Top secret Iraqi documents strewn across missile facility Americans haven't visited

Tuesday, June 3rd 2003, 12:00 am
By: News On 6

BAGHDAD, Iraq (AP) -- More than a decade of suspicions about Iraq's missile industry and its capabilities for delivering weapons of mass destruction could be investigated quickly now that American forces control the country.

But no U.S. weapons hunters or intelligence officials have visited the heart of Iraq's missile programs -- the state-owned al-Fatah company in Baghdad, which designed all the rockets Saddam Hussein's troops fired in 1991 and again this year. Not only that, it's not even on their agenda.

"We have the most sensitive documents here," said Marouf al-Chalabi, director-general of al-Fatah. "We were sure the Americans would target us but they haven't even dropped by."

Looters, however, have ransacked the place. The three-building complex has been stripped of everything from drafting tables to light switches.

Among the few things left behind, though, are what U.N. inspectors long believed existed but never obtained: design plans and test results for every missile system and warhead the Iraqis developed.

Plans for rocket engines, guidance systems and even missile warheads are strewn across the dusty office floors and swirl in the parking lot outside. Some have been blown into nearby bushes. "They're scattered everywhere," al-Chalabi said, marveling at the mess.

American missile experts who have accompanied U.S. weapons teams in Iraq expressed astonishment this week when told that the design plans and engineers behind the Iraqi Scuds and other missile projects were available.

The experts, who couldn't be identified for security reasons, said the al-Fatah company wasn't on any target list they had seen.

The Pentagon referred queries about the al-Fatah missile plant to the U.S. military in Baghdad, which does not comment on such operations.

Al-Fatah drew the attention of the United Nations long ago.

After reviewing a Dec. 8 weapons declaration submitted by the Iraqis, U.N. inspectors began inquiring about two newer missiles: the al-Samoud and the al-Fatah, which was under al-Chalabi's direct authority.

Test results for the al-Samoud showed that it could be fired beyond the 93-mile range limit set by the U.N. Security Council after Iraqi troops were forced from Kuwait in the 1991 Gulf War.

Although the Iraqis claimed the results were flawed because the tests were done without the missile's heavy payload, a panel of experts determined otherwise, and chief weapons inspector Hans Blix ordered them destroyed March 1.

Less certain about the al-Fatah, inspectors asked for more information. It wasn't forthcoming.

"We still needed more test data from the Iraqis to make a final determination," said Ewen Buchanan, spokesman for Blix's U.N. Monitoring, Verification and Inspection Commission. "We never got it before we left."

U.S. weapons hunters have found a few al-Samouds and about a dozen other missiles. But searches for the kind of long-range Scud missiles the Iraqis fired at Saudi Arabia and Israel in 1991 have been unsuccessful.

On Monday, two search teams traveled 21/2 hours northwest of Baghdad to a suspected Scud storage site but found no evidence any missiles had been stored there recently.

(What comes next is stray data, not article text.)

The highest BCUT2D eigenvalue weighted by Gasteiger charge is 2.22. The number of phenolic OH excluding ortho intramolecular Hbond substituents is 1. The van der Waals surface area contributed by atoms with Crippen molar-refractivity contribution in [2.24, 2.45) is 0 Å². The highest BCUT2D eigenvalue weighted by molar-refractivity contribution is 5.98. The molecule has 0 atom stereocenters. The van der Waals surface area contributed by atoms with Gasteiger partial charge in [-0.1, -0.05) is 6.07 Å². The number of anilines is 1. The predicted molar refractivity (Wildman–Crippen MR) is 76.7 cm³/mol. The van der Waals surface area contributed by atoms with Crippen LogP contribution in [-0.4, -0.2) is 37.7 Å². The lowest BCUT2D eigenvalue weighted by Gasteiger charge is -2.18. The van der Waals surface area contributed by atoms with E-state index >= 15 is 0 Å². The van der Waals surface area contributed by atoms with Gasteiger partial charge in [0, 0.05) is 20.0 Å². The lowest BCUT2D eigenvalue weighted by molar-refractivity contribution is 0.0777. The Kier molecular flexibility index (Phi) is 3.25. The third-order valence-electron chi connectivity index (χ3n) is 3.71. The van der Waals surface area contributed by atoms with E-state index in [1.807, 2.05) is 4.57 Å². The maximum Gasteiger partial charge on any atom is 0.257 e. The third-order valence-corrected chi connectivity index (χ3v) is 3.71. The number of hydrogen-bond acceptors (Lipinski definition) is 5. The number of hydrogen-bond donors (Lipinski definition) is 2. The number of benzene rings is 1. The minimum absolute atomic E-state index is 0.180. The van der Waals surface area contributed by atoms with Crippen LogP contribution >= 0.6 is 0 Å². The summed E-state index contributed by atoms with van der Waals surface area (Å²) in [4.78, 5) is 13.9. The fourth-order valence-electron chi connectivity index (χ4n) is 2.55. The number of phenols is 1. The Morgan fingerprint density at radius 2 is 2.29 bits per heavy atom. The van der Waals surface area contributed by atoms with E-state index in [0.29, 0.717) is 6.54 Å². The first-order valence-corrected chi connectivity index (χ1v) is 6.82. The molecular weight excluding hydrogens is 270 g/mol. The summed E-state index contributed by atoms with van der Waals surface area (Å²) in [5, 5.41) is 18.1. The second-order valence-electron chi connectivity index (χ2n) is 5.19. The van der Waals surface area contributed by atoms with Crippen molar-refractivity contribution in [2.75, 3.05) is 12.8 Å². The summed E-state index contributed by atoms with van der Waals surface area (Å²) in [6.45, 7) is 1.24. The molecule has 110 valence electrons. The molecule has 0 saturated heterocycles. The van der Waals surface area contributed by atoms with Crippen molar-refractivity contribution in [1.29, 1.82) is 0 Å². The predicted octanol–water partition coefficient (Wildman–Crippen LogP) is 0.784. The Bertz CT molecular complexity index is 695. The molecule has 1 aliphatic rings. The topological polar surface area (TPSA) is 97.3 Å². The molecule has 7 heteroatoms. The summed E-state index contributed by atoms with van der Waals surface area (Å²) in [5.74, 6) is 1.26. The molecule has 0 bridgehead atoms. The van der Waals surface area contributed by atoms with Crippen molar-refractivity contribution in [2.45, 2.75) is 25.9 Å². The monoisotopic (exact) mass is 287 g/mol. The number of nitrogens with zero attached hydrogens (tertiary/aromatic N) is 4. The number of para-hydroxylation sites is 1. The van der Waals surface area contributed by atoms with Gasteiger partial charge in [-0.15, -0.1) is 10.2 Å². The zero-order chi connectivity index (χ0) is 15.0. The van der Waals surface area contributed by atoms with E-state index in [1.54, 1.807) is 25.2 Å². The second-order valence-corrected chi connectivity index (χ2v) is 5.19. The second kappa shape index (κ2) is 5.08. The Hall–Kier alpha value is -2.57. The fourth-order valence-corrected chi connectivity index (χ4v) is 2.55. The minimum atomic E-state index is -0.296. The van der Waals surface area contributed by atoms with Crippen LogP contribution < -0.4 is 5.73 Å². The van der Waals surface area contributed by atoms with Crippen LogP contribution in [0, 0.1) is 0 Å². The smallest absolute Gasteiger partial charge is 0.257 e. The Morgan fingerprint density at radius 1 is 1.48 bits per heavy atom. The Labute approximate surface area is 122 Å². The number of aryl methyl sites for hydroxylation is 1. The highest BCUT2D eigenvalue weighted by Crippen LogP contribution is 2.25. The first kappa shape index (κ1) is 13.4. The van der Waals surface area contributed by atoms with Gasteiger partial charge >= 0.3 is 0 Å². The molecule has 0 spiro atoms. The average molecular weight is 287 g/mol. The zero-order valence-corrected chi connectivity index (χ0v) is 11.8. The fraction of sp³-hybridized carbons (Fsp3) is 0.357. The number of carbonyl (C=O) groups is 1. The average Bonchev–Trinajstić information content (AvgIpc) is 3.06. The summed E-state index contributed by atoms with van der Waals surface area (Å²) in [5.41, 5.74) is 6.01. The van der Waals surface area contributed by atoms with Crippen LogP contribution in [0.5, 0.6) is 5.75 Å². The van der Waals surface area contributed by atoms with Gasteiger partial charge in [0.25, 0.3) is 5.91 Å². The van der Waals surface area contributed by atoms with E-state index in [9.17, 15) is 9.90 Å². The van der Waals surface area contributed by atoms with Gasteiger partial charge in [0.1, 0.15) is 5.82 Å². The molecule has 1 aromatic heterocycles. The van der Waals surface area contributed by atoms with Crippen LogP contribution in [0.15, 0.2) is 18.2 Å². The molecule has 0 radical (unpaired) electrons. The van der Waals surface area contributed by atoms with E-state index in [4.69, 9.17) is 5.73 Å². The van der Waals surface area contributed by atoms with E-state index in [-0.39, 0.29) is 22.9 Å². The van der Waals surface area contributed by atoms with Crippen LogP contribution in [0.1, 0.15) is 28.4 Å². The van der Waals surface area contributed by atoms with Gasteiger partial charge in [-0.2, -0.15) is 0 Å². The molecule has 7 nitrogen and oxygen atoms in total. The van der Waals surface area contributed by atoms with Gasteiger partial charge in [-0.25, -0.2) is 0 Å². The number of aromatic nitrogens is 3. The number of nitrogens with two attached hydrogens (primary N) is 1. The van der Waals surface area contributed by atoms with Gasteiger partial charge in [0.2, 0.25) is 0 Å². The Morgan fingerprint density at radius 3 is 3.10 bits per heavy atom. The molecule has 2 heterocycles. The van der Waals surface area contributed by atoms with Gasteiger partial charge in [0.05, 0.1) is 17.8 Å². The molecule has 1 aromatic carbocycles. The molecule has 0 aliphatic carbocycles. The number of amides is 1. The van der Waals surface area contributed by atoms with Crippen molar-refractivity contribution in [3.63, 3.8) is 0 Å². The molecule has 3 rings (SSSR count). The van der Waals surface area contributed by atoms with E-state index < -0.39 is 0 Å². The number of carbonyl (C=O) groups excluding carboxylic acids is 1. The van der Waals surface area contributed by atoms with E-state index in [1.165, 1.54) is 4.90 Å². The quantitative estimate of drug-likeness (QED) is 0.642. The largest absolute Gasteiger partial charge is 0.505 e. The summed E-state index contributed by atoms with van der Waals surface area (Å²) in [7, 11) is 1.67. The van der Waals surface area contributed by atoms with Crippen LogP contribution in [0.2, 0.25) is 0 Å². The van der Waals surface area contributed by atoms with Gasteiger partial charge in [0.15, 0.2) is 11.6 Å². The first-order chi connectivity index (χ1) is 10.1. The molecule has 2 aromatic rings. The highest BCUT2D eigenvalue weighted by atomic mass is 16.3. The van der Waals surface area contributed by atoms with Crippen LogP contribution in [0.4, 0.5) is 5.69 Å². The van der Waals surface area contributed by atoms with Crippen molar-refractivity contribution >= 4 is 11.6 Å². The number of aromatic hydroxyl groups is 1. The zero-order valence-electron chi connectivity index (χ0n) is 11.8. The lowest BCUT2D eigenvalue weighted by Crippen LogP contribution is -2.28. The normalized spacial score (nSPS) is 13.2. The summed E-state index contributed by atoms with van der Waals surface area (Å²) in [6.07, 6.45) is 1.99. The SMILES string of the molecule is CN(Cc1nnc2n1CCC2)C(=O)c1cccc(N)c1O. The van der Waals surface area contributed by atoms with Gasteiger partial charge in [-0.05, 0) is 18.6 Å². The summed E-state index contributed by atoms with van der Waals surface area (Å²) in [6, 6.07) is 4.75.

U.N. inspectors were always suspicious of Iraq's aims in the missile field, so much so that they visited al-Fatah -- located among large homes in Baghdad's Amariyah neighborhood -- four times during the 31/2 months they were in Iraq before the war.

The facility also was inspected in the 1990s, and the visits paid off. Buchanan said U.N. inspectors repeatedly caught the Iraqis violating sanctions over the years when it came to rocket development.

"There were several projects which the Iraqis did ultimately disclose in the 90s, which had been aimed at producing missiles with ranges up to 3,000 kilometers (1,900 miles). Iraq always said those were only paper plans, but we had our doubts," Buchanan told The Associated Press.

Whatever plans the Iraqis did have could be found today scattered inside -- and outside -- the al-Fatah offices.

Raad Mahmoud, who created the al-Samoud's guidance system, said the missile was never designed to exceed U.N. specifications.

"I was really angry when the U.N. started destroying them," he said outside the offices of the National Monitoring Directorate, a Saddam regime bureaucracy stacked with former weapons chiefs and set up to deal with U.N. inspections.

The directorate's top official, Hosam Amin, is in U.S. custody. Several of his deputies who worked on chemical and biological weapons have been questioned by intelligence agents but, according to al-Chalabi, no one from the missile programs has been approached.

By the time the war began March 20, about 75 percent of the deployable al-Samouds had been destroyed under U.N. supervision. During the first days of fighting, the Iraqis launched several missiles toward Kuwait and advancing coalition forces -- far fewer than the dozens it fired in 1991.

The Bush administration said it went to war to destroy the banned weapons U.N. inspectors couldn't find and the Iraqis long claimed they didn't have.

Over the past 11 weeks, U.S. search teams have visited more than 230 suspected sites from a list drawn up U.S. intelligence but found no weapons.

Al-Chalabi, who studied engineering at the University of Colorado from 1964 to 1969, is convinced none will be found. He said he showed U.N. inspectors everything he had and was ordered by Saddam not to violate U.N. resolutions.

"We don't have those weapons. I think they must know this by now," al-Chalabi said. "I even signed a paper that said I would be executed if I violated the range fixed by the U.N. resolutions."